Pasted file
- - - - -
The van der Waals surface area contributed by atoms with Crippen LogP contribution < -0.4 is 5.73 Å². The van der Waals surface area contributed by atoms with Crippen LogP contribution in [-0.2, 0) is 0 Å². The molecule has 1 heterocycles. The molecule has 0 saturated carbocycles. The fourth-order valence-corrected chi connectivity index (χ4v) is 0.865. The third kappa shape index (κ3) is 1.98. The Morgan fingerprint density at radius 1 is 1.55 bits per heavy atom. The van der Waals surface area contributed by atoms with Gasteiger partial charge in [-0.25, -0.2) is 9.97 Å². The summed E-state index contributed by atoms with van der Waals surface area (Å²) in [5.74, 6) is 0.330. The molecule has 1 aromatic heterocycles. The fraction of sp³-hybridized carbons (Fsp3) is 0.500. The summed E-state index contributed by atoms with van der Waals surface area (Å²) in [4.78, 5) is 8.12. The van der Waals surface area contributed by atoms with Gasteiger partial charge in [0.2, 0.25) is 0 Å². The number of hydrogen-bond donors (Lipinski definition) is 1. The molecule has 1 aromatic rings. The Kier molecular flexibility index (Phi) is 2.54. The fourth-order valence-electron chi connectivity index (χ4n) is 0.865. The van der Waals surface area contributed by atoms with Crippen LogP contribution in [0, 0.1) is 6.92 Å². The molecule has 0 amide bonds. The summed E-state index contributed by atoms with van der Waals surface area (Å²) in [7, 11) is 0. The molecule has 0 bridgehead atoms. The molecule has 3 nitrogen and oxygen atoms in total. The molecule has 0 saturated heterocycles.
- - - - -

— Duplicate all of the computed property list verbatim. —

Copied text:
The van der Waals surface area contributed by atoms with Crippen LogP contribution < -0.4 is 5.73 Å². The van der Waals surface area contributed by atoms with Crippen LogP contribution in [-0.2, 0) is 0 Å². The molecule has 1 heterocycles. The molecule has 0 saturated carbocycles. The fourth-order valence-corrected chi connectivity index (χ4v) is 0.865. The third kappa shape index (κ3) is 1.98. The Morgan fingerprint density at radius 1 is 1.55 bits per heavy atom. The van der Waals surface area contributed by atoms with Gasteiger partial charge in [-0.25, -0.2) is 9.97 Å². The summed E-state index contributed by atoms with van der Waals surface area (Å²) in [5.74, 6) is 0.330. The molecule has 1 aromatic heterocycles. The fraction of sp³-hybridized carbons (Fsp3) is 0.500. The summed E-state index contributed by atoms with van der Waals surface area (Å²) in [4.78, 5) is 8.12. The van der Waals surface area contributed by atoms with Gasteiger partial charge in [0.2, 0.25) is 0 Å². The number of hydrogen-bond donors (Lipinski definition) is 1. The molecule has 1 aromatic rings. The Kier molecular flexibility index (Phi) is 2.54. The fourth-order valence-electron chi connectivity index (χ4n) is 0.865. The van der Waals surface area contributed by atoms with Crippen LogP contribution in [0, 0.1) is 6.92 Å². The molecule has 0 amide bonds. The summed E-state index contributed by atoms with van der Waals surface area (Å²) in [7, 11) is 0. The molecule has 0 bridgehead atoms. The molecule has 3 nitrogen and oxygen atoms in total. The molecule has 0 saturated heterocycles.